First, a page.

Using rainwater gets short shrift
Baradan Kuppusamy in Kuala Lumpur
Prime Minister Abdullah Badawi has been criticised for ordering local councils to force building owners to collect rainwater for domestic uses like washing cars, flushing toilets and watering plants.
Critics say the issue shows the failure of the government to provide clean drinking water.
'We are not a desert kingdom like Saudi Arabia or a tiny island like Singapore,' said opposition lawmaker Kula Segaran. 'We have abundant water only it is poorly managed.'
Mr Abdullah said on Tuesday collecting rainwater for domestic use would reduce wastage of 'precious treated water' that was now being used to wash cars, flush toilets, clean drains and water plants.
He said a law being drafted would make it mandatory for building owners to install rainwater collection systems.
'Low cost houses' would be exempted.
Mr Abdullah did not say when the law would likely take effect.
Under the proposed system, rainwater would be channelled from gutters into ponds or tanks, from where it could be drawn for uses other than drinking, cooking and bathing.
Opposition lawmakers, developers and a building owners' association poured cold water on the move, saying they were never consulted.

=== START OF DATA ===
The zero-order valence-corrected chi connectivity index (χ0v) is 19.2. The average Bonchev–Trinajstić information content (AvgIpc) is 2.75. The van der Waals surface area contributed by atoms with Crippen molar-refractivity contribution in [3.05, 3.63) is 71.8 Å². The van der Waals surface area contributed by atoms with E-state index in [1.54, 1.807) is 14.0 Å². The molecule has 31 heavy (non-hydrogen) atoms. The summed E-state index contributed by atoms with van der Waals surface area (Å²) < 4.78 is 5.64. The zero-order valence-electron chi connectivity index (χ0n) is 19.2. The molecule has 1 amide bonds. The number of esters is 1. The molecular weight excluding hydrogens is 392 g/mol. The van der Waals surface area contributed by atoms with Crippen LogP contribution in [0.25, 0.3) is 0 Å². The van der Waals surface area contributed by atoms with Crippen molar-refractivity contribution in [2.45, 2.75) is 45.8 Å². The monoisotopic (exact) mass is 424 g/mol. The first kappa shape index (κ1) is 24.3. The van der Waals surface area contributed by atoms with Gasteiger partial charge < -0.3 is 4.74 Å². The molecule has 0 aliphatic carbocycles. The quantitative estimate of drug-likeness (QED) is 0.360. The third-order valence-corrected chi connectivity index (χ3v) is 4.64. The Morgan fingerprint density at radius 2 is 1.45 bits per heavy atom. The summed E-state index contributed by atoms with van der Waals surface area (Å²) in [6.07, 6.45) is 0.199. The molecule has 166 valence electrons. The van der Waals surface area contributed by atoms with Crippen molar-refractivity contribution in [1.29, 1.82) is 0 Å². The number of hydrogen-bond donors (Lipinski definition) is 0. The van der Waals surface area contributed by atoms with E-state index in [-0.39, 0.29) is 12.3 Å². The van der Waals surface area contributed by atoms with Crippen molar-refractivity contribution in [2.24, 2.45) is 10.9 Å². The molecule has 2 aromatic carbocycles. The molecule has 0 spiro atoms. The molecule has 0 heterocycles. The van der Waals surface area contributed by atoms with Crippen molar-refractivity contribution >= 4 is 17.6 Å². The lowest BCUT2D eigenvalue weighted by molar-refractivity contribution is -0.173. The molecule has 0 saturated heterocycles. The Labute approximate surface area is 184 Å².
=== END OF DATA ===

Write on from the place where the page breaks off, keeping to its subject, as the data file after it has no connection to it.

They also said rainwater collection systems were expensive and the benefits to consumers minimal.
Mr Segaran said the government should concentrate on improving water management, eliminating leaks and improving water quality.
'The drinking water is brownish and most Malaysians drink bottled mineral water,' he said.
The Real Estate Housing Developers Association opposes making the move mandatory because water is cheap and the savings are minimal.
Mr Abdullah's critics on the internet and chat groups were more vicious, likening the sudden move to another 'ill-digested, lopsided' announcement.
They said the government was rushing to pass laws without consultation, proper study and the cost to consumers and the building industry.
Health experts warned that if rainwater-collection systems were not well maintained they would cause water to stagnate on rooftops and gutters, causing mosquito populations to explode.
'There will be sharp increase in malaria and dengue cases,' said health expert S.K. Chan, writing in an internet chat group.